Montclair Film Festival 2016: 'The Front Page,' a digitally restored classic

Ricardo Kaulessar 04/30/2016

Back in February, when The Montclair Times did its top ten list of favorite journalism movies, one movie did not make the cut.

Now, "The Front Page" gets to be on a page, if not the front page, so to speak, in this newspaper.

The 1931 classic, which would be remade nine years later as another classic, "His Girl Friday," as well as a 1974 version with the same name, is being shown during the Montclair Film Festival.

And it will be on the big screen in a new digitally restored print courtesy of the Film Foundation, the nonprofit organization founded by Martin Scorsese and other filmmakers in 1990 for the purposes of film preservation and the exhibition of restored and classic cinema.

The screwball comedy directed by Lewis Milestone ("All Quiet on The Western Front") is based on a 1928 play by Ben Hecht and Charles MacArthur, and stars Adolphe Menjou and Pat O'Brien as the editor and reporter of a Chicago newspaper who conspire to hide an accused murderer who escapes from jail in order to get their exclusive story with him.

The film was nominated for three Academy Awards including Best Picture.

Tom Hall, executive director of the festival, said the screening came about after conversations with Montclair resident Margaret Bodde, executive director of the Film Foundation.

"I love the Film Foundation and their mission, and one of the things that gets lost in the shuffle of film festivals is restorations and film preservations," Hall said. He hopes the public will check out the restored print, which he called "beautiful and pristine." If there's enough of an audience, he plans to show other restored films at the MFF space on Bloomfield Avenue in the future.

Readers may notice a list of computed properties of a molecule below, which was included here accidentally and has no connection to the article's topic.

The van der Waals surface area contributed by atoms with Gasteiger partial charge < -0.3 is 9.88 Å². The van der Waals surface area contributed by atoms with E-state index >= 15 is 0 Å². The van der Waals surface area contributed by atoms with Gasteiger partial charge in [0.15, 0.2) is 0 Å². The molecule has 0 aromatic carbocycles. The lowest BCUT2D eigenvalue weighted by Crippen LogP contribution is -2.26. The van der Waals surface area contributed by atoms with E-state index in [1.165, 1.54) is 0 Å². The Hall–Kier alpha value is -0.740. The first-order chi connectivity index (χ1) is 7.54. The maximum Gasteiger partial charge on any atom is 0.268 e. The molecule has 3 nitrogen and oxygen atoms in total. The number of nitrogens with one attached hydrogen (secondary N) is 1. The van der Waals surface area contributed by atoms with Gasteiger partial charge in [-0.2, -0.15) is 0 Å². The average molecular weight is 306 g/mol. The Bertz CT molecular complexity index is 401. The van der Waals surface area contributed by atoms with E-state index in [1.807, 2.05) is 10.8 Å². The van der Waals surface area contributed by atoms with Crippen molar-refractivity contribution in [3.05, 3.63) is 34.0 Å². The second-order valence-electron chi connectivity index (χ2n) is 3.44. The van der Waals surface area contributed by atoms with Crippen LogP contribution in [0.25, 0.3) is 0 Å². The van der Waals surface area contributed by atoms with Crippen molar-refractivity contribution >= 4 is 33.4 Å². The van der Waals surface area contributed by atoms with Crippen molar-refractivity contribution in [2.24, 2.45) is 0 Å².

Hall said he is also a big fan of "The Front Page," which he called the "the grandfather of newspaper movies." He said he thought it would be perfect to show in Montclair, which is home to many journalists.

As for the movie, Hall said what he appreciates about it is that it serves as a kind of time capsule.

"Movies are a great way to travel the world without having to leave your house, and with 'The Front Page,' it's really fun to go back and time travel to see the history of cinematic storytelling," Hall observed.

Despite its age, Hall observed, the movie still holds up with a "lot of freshness and the jokes even land pretty well."

Bodde said she also is looking forward to "The Front Page" showing.

"The Montclair Film Festival is becoming a world-class film festival, and in my opinion, one of the reasons why is that it includes restorations of classic films," she said.

The restoration of the 1931 movie came about when the Film Foundation and the Academy Film Archive worked together, starting about three years ago. She said the challenge was that the original negative of the film no longer existed, which would enable the making of a new print.

"The film had gone into the public domain and there was no studio that was responsible for maintaining the film," Bodde said. "The sources to use for the restoration were different copies."

She said months of research that included studying the production files of the movie as well as finding original audio elements helped in the restoration of the film.

Bodde hopes that her fellow Montclairites will come out and see the movie to gain an appreciation of some of the things that have made her a fan.

"The writing is one of the stars of the show, which made the film one of the earliest examples of screwball comedies," Bodde said. "This is the ultimate newspaper movie, it shows the scrappy journalist who will do anything for a story."

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